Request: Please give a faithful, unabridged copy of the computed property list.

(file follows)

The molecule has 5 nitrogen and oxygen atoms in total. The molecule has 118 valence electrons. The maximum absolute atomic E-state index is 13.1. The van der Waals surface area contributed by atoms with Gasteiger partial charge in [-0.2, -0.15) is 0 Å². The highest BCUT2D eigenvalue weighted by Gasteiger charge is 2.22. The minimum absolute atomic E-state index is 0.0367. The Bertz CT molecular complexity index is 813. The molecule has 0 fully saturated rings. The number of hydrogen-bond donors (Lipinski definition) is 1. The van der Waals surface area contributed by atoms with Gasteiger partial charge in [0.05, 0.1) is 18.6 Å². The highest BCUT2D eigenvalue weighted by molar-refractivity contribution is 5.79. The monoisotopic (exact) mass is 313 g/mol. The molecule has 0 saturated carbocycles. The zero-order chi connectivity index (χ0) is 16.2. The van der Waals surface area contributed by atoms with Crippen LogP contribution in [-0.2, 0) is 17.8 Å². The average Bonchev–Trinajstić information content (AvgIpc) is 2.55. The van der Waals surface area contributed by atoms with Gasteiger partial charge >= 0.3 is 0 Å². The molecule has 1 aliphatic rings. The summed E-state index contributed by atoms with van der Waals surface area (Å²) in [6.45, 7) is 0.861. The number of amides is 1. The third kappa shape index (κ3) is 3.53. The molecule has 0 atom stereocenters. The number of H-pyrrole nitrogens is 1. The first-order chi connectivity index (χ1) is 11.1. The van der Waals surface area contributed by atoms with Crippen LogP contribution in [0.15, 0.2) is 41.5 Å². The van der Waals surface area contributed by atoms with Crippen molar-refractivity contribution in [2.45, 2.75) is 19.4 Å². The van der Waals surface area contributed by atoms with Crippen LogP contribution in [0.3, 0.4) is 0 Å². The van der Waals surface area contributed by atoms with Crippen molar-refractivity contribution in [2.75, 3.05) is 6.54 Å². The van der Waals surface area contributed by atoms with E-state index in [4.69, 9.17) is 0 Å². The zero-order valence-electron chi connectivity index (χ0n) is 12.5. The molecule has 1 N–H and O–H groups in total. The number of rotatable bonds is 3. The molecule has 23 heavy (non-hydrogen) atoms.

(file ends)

The molecule has 5 nitrogen and oxygen atoms in total. The molecule has 118 valence electrons. The maximum absolute atomic E-state index is 13.1. The van der Waals surface area contributed by atoms with Gasteiger partial charge in [-0.2, -0.15) is 0 Å². The highest BCUT2D eigenvalue weighted by Gasteiger charge is 2.22. The minimum absolute atomic E-state index is 0.0367. The Bertz CT molecular complexity index is 813. The molecule has 0 fully saturated rings. The number of hydrogen-bond donors (Lipinski definition) is 1. The van der Waals surface area contributed by atoms with Gasteiger partial charge in [0.05, 0.1) is 18.6 Å². The highest BCUT2D eigenvalue weighted by molar-refractivity contribution is 5.79. The monoisotopic (exact) mass is 313 g/mol. The molecule has 0 saturated carbocycles. The zero-order chi connectivity index (χ0) is 16.2. The van der Waals surface area contributed by atoms with Crippen LogP contribution in [-0.2, 0) is 17.8 Å². The average Bonchev–Trinajstić information content (AvgIpc) is 2.55. The van der Waals surface area contributed by atoms with Gasteiger partial charge >= 0.3 is 0 Å². The molecule has 1 aliphatic rings. The summed E-state index contributed by atoms with van der Waals surface area (Å²) in [6.45, 7) is 0.861. The number of amides is 1. The third kappa shape index (κ3) is 3.53. The molecule has 0 atom stereocenters. The number of H-pyrrole nitrogens is 1. The first-order chi connectivity index (χ1) is 11.1. The van der Waals surface area contributed by atoms with Crippen LogP contribution in [0.15, 0.2) is 41.5 Å². The van der Waals surface area contributed by atoms with Crippen molar-refractivity contribution in [2.45, 2.75) is 19.4 Å². The van der Waals surface area contributed by atoms with Crippen LogP contribution in [0.3, 0.4) is 0 Å². The van der Waals surface area contributed by atoms with Crippen molar-refractivity contribution in [2.75, 3.05) is 6.54 Å². The van der Waals surface area contributed by atoms with E-state index in [4.69, 9.17) is 0 Å². The zero-order valence-electron chi connectivity index (χ0n) is 12.5. The molecule has 1 N–H and O–H groups in total. The number of rotatable bonds is 3. The molecule has 23 heavy (non-hydrogen) atoms.